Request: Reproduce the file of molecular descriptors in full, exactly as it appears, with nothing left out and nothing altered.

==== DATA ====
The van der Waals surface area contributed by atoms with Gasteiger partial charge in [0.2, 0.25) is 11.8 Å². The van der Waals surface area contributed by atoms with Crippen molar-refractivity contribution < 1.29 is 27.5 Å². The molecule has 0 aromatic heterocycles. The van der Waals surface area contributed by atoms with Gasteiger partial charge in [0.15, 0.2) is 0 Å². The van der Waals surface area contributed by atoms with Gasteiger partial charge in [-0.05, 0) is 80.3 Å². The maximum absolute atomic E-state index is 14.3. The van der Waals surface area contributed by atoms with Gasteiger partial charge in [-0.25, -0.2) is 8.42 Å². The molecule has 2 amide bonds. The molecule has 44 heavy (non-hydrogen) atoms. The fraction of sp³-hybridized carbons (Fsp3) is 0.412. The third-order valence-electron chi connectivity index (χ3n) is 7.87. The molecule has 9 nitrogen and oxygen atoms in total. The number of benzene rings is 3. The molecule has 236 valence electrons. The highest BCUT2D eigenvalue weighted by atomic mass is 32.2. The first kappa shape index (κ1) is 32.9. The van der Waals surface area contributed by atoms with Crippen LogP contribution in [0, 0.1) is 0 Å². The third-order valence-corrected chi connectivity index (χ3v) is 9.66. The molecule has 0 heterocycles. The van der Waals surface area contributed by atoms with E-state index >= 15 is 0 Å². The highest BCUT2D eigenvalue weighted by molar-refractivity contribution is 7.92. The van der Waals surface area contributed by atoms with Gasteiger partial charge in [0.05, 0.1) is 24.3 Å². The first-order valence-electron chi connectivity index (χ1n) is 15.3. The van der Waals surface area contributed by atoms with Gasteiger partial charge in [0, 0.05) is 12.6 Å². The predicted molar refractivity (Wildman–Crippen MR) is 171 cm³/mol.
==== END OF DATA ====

The van der Waals surface area contributed by atoms with Gasteiger partial charge in [0.2, 0.25) is 11.8 Å². The van der Waals surface area contributed by atoms with Crippen molar-refractivity contribution < 1.29 is 27.5 Å². The molecule has 0 aromatic heterocycles. The van der Waals surface area contributed by atoms with Gasteiger partial charge in [0.15, 0.2) is 0 Å². The van der Waals surface area contributed by atoms with Gasteiger partial charge in [-0.05, 0) is 80.3 Å². The maximum absolute atomic E-state index is 14.3. The van der Waals surface area contributed by atoms with Gasteiger partial charge in [-0.25, -0.2) is 8.42 Å². The molecule has 2 amide bonds. The molecule has 44 heavy (non-hydrogen) atoms. The fraction of sp³-hybridized carbons (Fsp3) is 0.412. The third-order valence-electron chi connectivity index (χ3n) is 7.87. The molecule has 9 nitrogen and oxygen atoms in total. The number of benzene rings is 3. The molecule has 236 valence electrons. The highest BCUT2D eigenvalue weighted by atomic mass is 32.2. The first kappa shape index (κ1) is 32.9. The van der Waals surface area contributed by atoms with Crippen LogP contribution in [0, 0.1) is 0 Å². The third-order valence-corrected chi connectivity index (χ3v) is 9.66. The molecule has 0 heterocycles. The van der Waals surface area contributed by atoms with E-state index >= 15 is 0 Å². The highest BCUT2D eigenvalue weighted by molar-refractivity contribution is 7.92. The van der Waals surface area contributed by atoms with Gasteiger partial charge in [0.05, 0.1) is 24.3 Å². The first-order valence-electron chi connectivity index (χ1n) is 15.3. The van der Waals surface area contributed by atoms with Gasteiger partial charge in [0, 0.05) is 12.6 Å². The predicted molar refractivity (Wildman–Crippen MR) is 171 cm³/mol.